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Posted: October 19, 2006

Triathlon: Paradise Hawaii

KAILUA-KONA, Hawaii - When you think of Kailua-Kona, Hawaii, you think of lush green palm trees, high-end resorts, tropical breezes and the warm blue Pacific water.

The most strenuous activity of the day might be a sunset stroll on the beach or sipping a mai tai at the King Kamehameha Hotel.

On Saturday, this sleepy resort village will turn into a frenzy of 1,800 triathletes from around the world as they compete in the 30th World Ironman Championships. Throughout the day, they will punish themselves through a 3.9-kilometre swim, a 180-kilometre bike ride along the Queen K highway, notorious for its wind gusts of up to 100 km/h, and a 42-kilometre marathon run through the sizzling lava fields, where the humidity can hover above 90 per cent. Imagine spending 10 hours in a sauna.

By any measure, the Ironman is considered the world's toughest single-day sporting event. What started out as a craze that was once considered a novelty bereft of reason just 20 years ago is now one of the fastest growing sports in the world. Twenty-two Ironman races are held around the globe every year. Most fill up within hours of opening for entries. That is in spite of the $400-plus it costs to enter, as well as the 18 to 24 hours a week of training and personal commitment it takes to get ready for the race.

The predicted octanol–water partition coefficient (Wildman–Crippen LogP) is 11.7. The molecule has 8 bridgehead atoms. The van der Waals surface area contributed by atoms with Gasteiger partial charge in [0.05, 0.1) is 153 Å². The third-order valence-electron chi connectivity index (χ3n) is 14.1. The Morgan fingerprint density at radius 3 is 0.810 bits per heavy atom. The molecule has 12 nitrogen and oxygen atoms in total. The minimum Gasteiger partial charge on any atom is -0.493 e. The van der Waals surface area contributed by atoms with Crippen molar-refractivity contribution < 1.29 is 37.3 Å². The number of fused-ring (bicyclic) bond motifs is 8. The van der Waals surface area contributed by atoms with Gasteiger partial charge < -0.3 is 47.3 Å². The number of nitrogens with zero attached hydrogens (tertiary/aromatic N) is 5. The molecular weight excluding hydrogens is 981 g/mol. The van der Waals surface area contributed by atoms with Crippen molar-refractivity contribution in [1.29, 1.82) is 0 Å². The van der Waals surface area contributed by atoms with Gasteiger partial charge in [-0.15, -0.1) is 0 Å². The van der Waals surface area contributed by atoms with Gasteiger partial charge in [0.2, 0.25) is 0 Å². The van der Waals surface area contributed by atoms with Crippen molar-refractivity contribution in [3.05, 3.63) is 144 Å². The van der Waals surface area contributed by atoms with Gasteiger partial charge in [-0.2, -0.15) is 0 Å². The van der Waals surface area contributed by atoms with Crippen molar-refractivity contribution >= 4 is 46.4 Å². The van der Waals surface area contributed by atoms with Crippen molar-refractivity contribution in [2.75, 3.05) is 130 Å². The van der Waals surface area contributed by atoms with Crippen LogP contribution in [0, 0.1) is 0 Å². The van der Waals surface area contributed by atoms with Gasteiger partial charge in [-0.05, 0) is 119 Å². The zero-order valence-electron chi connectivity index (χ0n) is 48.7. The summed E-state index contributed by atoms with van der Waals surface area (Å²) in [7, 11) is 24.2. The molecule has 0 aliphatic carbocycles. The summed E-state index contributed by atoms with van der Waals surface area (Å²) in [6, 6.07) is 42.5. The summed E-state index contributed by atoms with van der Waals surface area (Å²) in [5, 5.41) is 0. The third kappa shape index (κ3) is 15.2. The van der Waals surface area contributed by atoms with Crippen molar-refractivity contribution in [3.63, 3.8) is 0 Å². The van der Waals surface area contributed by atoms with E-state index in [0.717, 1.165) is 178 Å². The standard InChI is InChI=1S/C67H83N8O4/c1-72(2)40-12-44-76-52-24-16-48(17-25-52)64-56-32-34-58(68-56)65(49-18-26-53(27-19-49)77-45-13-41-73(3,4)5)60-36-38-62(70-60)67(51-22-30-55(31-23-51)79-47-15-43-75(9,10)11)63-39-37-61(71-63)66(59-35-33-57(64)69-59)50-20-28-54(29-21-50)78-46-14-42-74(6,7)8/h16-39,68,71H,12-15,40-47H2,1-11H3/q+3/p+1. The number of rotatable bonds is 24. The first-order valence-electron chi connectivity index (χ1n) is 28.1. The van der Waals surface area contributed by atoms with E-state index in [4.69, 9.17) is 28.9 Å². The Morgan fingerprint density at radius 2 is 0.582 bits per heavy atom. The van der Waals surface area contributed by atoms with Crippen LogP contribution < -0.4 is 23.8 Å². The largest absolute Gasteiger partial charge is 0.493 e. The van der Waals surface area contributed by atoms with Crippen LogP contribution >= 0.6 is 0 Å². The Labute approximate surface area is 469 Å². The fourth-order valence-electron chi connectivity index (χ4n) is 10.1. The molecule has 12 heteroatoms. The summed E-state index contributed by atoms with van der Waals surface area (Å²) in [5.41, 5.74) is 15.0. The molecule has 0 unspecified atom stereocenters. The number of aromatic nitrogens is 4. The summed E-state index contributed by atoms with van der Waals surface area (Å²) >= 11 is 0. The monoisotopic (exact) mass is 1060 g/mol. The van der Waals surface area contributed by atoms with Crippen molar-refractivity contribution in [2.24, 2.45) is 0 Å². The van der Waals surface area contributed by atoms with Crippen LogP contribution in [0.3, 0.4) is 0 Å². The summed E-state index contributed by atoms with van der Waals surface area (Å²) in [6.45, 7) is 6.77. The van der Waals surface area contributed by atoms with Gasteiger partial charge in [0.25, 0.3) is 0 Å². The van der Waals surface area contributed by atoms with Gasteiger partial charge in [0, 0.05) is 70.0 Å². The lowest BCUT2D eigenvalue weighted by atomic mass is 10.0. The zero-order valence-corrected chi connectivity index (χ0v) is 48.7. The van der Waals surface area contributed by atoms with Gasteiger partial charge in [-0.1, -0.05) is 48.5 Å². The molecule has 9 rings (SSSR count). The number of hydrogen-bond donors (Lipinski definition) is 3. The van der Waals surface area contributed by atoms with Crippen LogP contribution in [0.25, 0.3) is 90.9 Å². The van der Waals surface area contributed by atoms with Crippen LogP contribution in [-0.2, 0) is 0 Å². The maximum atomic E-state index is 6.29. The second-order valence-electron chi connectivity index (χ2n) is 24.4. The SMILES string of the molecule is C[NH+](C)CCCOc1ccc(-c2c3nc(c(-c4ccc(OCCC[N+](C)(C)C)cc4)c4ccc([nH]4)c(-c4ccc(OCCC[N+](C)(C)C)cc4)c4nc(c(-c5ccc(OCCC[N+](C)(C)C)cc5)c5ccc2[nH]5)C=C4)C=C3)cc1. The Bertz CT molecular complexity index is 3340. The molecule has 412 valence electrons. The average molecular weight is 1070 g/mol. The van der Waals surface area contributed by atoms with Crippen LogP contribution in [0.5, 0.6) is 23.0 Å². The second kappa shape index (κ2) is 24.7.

Despite the gruelling conditions that Kona dishes out, more than 50,000 athletes from around the world have done all they can just to get here, short of selling their brother. The Hawaii World Championships are triathlon's Holy Grail, its Mount Everest. It's what every serious triathlete aspires to do.

Upwards of 30,000 spectators will line streets along Ali'i Drive to watch the finish on Saturday. Some 100 million more will watch the race unfold on television. The top professionals are vying for the $580,000 US prize purse, while the amateurs will be racing to place among the world's best in their age group.

What makes this race so unique is that the amateurs race side by side with the top pros. Imagine being able to suit up with the Edmonton Eskimos in the Grey Cup. Or the Edmonton Oilers in the Stanley Cup.

Stony Plain's Heather Fuhr is among the sport's elite. One of the most decorated female athletes in the sport, she picked up her 15th career win this May at Ironman Japan. Only Zimbabwe's Paula Newby-Fraser, a former Sports Illustrated female athlete of the year, has won more Ironman titles (24).

"The Hawaii Ironman is the Super Bowl of triathlon," says Fuhr, who got her start in the sport while racing for the University of Alberta. She's been based in San Diego since 1991 with partner Roch Frey, but returns home from time to time to see her family. "Competing in Hawaii is the ultimate goal of everyone that does triathlons. Most athletes will spend years just getting to race the Hawaii Ironman. It has become more and more difficult to qualify. It is very much a status symbol."

Fuhr has won Hawaii once (1997) and finished second here twice (2002 and 2004). Known for her blistering run, she still holds one of the fastest marathon times on record.